Opportunities for Students
Below is a list of opportunities for students interested in international law available from the Miller Institute and Berkeley Law, as well as outside organizations.
Students may also want to check out Berkeley Law's Board of Advocates page for all of the school’s internal and external skills competitions.
Certificate of Specialization in International Law
Application deadline: April 4. 2014
Berkeley Law students may undertake a specialization in international law. The specialized curricular program ensures students develop a broad background in fundamental areas of law while receiving advanced training in international law. Students who meet the requirements are awarded a Certificate of Specialization in International Law.
For more information on the certificate requirements, click here.
James Baker Hughes Prize for Best Manuscript on International Economic Law
Deadline: April 15, 2014
The Houston Journal of International Law invites law students at all levels (JD, LLM) to compete for the James Baker Hughes Prize, awarded to the best unpublished student-written manuscript on the subject of international economic law. “International economic law” is a broad term that can include all legal aspects of economic relations, from private business matters to international trade conflicts. The article must be an unpublished student-written manuscript.
The $500 cash award is funded by a grant from Judge Lynn N. Hughes, and the winning submission will be published as the “James Baker Hughes Prize” article in an upcoming issue of the Houston Journal of International Law.
For guidelines and more information, see the flyer.
Publish with the Berkeley Journal of International Law
Deadline for Fall 2014 issue: May 22, 2014
In each issue, the Berkeley Journal of International Law (BJIL) aims to publish at least one piece of student scholarship on topics of international law. BJIL invites submissions on issues relating to comparative law, foreign affairs, public international law, and private international law. Submissions should not exceed 14,000 words, including footnotes.
BJIL publishes a fall and spring issue each year and has two submissions cycles for Student Notes. The submissions deadline for the Fall 2014 issue is May 22, 2014. Submissions will be reviewed anonymously by BJIL Submissions Editors and final decisions made in consultation with the Editors-in-Chief. Authors will receive notification of a publication decision approximately one month after the submission deadline.
J.D. students may submit Notes starting with the spring issue deadline of their 2L year. We also welcome submissions from LLM and PhD students. Recent Berkeley Law graduates may also submit Notes for consideration.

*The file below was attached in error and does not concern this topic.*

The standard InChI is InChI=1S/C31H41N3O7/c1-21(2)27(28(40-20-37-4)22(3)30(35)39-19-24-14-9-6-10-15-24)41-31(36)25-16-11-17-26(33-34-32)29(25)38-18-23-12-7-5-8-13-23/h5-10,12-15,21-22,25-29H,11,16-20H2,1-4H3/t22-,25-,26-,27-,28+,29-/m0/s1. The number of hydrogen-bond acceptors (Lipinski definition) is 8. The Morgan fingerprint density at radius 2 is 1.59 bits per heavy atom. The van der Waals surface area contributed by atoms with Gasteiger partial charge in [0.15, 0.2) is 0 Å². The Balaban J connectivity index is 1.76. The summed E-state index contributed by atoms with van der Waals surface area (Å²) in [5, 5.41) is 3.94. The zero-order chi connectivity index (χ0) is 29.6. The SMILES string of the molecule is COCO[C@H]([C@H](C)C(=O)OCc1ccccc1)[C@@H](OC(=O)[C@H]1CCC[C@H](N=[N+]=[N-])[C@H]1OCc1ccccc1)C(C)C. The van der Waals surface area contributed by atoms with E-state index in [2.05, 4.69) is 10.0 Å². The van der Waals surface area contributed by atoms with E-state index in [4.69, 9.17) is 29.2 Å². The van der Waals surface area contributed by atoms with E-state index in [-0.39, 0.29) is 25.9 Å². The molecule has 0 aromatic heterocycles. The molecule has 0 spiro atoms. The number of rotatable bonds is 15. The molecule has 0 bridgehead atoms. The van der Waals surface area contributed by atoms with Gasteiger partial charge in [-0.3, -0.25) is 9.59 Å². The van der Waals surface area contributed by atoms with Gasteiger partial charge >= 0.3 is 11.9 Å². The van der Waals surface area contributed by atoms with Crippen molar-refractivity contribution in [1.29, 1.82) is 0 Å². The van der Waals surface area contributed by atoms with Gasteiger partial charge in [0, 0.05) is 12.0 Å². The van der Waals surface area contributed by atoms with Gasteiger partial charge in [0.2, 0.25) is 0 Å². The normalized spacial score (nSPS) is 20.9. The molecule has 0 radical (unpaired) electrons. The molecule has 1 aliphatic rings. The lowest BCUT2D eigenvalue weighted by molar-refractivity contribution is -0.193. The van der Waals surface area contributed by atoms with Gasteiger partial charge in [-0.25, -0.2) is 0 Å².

Learn more about BJIL’s submissions criteria and application process at http://scholarship.law.berkeley.edu/bjil/policies.html.
To preserve anonymity, student submissions and cover sheets must contain no identifying information and be sent to email@example.com. However, if you have any questions about the submissions process, please email the Submissions Editors at firstname.lastname@example.org.
The 16th Annual Andrew P. Vance Memorial Writing Competition
Deadline: May 23, 2014
The Customs and International Trade Bar Association (CITBA) and Brooklyn Law School are sponsoring this Writing Competition to encourage law students who are interested in careers in customs and international trade law. Winning papers will be considered for publication in the Brooklyn Journal of International Law. Entrants must be currently enrolled in a JD or LLM.program at any of the nation’s law schools.
Two prizes will be awarded: $1000 for first prize and $500 for second prize
For submission guidelines and more information, see the competition website.
Contribute to Berkeley Journal of International Law's New Blog: Travaux
Travaux is the blog established by the Berkeley Journal of International Law to provide an open environment where students, practitioners, and experts can discuss and debate contemporary international legal issues in real time. They currently have teams dedicated to covering topics such as human rights, international finance, international organizations, and the United States’ relationship to international law, and they are looking for new contributors.
If you think your work would offer a fresh perspective, such as what you have done in humanitarian law, national security, immigration law, and your work with the UN, consider submitting a blog post to Travaux.
For more information, visit Trauvaux's submissions page.